In my current industry job, I have been asked to prepare a 5-year plan with high ambitions, and I am free to explore any path to the final goal without (reasonably at least) restrictions.

Unfortunately until non-tenured researchers will need to publish as much as possible without actually delivering important results, this will not change.

In my opinion the peer-review system is not perfect, but it's the best thing we have. I have found many reviewers whose comments have been genuinely beneficial to making my papers stronger. Others barely read the manuscript and rejected it because it encroached on their turf, or didn't cite them enough.

In my opinion the peer-review should be changed to a double-blind system: the reviewer should not see name and affiliation of the authors, and judge the work as it would grade an undergrad paper (i.e. harshly). Like this I believe the signal-to-noise ratio in journals would increase, and only good papers would get published. At that point, I'd be willing to accept impact factor as a measure of worthiness of a publication. Until then, it's just friends judging friends, with nobody wanting to piss off anybody else. Minor revisions, congratulations, you're published.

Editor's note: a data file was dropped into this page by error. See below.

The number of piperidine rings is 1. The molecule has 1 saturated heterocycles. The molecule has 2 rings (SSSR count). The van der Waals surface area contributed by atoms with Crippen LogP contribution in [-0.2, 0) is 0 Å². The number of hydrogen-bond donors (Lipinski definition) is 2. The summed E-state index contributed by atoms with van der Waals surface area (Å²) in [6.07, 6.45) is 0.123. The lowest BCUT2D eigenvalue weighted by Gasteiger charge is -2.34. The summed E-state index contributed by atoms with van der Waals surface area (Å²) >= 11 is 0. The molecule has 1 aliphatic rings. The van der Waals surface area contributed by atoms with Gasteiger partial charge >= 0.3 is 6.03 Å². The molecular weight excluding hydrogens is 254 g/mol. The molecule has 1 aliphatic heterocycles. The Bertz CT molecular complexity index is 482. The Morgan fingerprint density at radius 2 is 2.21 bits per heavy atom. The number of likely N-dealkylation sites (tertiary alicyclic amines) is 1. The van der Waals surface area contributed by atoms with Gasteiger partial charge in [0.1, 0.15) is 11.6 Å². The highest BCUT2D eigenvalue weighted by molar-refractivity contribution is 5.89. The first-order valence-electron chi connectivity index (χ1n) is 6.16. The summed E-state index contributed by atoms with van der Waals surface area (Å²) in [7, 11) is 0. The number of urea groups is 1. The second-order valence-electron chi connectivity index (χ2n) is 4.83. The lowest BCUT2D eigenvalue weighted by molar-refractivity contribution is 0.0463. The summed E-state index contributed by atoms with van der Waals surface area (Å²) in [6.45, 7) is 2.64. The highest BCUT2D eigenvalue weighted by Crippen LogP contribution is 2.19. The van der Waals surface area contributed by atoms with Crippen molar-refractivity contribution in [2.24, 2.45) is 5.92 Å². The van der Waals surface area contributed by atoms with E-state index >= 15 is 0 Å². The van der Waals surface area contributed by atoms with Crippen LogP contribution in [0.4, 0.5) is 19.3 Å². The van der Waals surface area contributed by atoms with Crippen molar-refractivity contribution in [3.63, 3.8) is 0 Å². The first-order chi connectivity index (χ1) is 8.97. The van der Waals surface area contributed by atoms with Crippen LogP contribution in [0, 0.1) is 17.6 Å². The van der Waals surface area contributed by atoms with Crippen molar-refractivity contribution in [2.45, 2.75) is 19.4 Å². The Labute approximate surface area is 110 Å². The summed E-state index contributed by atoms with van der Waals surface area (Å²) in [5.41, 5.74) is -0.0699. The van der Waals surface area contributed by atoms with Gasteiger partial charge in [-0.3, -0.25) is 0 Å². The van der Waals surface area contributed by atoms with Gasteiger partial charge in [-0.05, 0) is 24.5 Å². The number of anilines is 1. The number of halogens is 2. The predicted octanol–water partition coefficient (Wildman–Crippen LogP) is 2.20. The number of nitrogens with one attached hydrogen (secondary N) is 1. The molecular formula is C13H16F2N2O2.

Comment Re:Graceful Failover ? What Graceful Failover? (Score 1) 164

That was also my question when I RTFA. It says that the Intel drive entered some sort of "read-only" mode, and that at that point the drive was still OK. Then a new write cycle was forced (how?), and the drive committed seppuku and became unreadable.

Which is it? Can I be confident that my SSD will fail to a gracious read-only mode? All my ~ is in RAID1 and backed up so I'm not worried, but it'd be nice to be able to just copy the / from a read-only SSD to a new one when the time comes.

Comment Re:FIFA blew it (Score 1) 90